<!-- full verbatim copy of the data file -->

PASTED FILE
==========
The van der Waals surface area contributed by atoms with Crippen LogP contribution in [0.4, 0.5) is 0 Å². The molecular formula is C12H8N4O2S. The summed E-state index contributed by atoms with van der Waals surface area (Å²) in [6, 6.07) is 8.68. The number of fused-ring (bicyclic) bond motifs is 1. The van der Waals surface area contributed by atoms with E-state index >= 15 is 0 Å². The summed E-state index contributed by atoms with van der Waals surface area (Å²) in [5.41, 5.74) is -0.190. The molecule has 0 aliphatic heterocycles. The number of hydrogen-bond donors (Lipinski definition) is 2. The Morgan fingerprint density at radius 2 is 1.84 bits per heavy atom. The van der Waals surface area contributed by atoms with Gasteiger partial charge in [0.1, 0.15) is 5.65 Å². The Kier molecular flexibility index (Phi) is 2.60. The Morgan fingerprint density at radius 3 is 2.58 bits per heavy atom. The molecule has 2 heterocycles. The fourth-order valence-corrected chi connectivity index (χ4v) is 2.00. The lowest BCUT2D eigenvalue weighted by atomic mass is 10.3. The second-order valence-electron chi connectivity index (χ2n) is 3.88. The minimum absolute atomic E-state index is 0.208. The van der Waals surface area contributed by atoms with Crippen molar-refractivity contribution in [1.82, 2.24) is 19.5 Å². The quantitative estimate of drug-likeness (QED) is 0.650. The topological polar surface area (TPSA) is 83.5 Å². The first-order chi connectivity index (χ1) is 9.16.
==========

The van der Waals surface area contributed by atoms with Crippen LogP contribution in [0.4, 0.5) is 0 Å². The molecular formula is C12H8N4O2S. The summed E-state index contributed by atoms with van der Waals surface area (Å²) in [6, 6.07) is 8.68. The number of fused-ring (bicyclic) bond motifs is 1. The van der Waals surface area contributed by atoms with E-state index >= 15 is 0 Å². The summed E-state index contributed by atoms with van der Waals surface area (Å²) in [5.41, 5.74) is -0.190. The molecule has 0 aliphatic heterocycles. The number of hydrogen-bond donors (Lipinski definition) is 2. The Morgan fingerprint density at radius 2 is 1.84 bits per heavy atom. The van der Waals surface area contributed by atoms with Gasteiger partial charge in [0.1, 0.15) is 5.65 Å². The Kier molecular flexibility index (Phi) is 2.60. The Morgan fingerprint density at radius 3 is 2.58 bits per heavy atom. The molecule has 2 heterocycles. The fourth-order valence-corrected chi connectivity index (χ4v) is 2.00. The lowest BCUT2D eigenvalue weighted by atomic mass is 10.3. The second-order valence-electron chi connectivity index (χ2n) is 3.88. The minimum absolute atomic E-state index is 0.208. The van der Waals surface area contributed by atoms with Crippen molar-refractivity contribution in [1.82, 2.24) is 19.5 Å². The quantitative estimate of drug-likeness (QED) is 0.650. The topological polar surface area (TPSA) is 83.5 Å². The first-order chi connectivity index (χ1) is 9.16.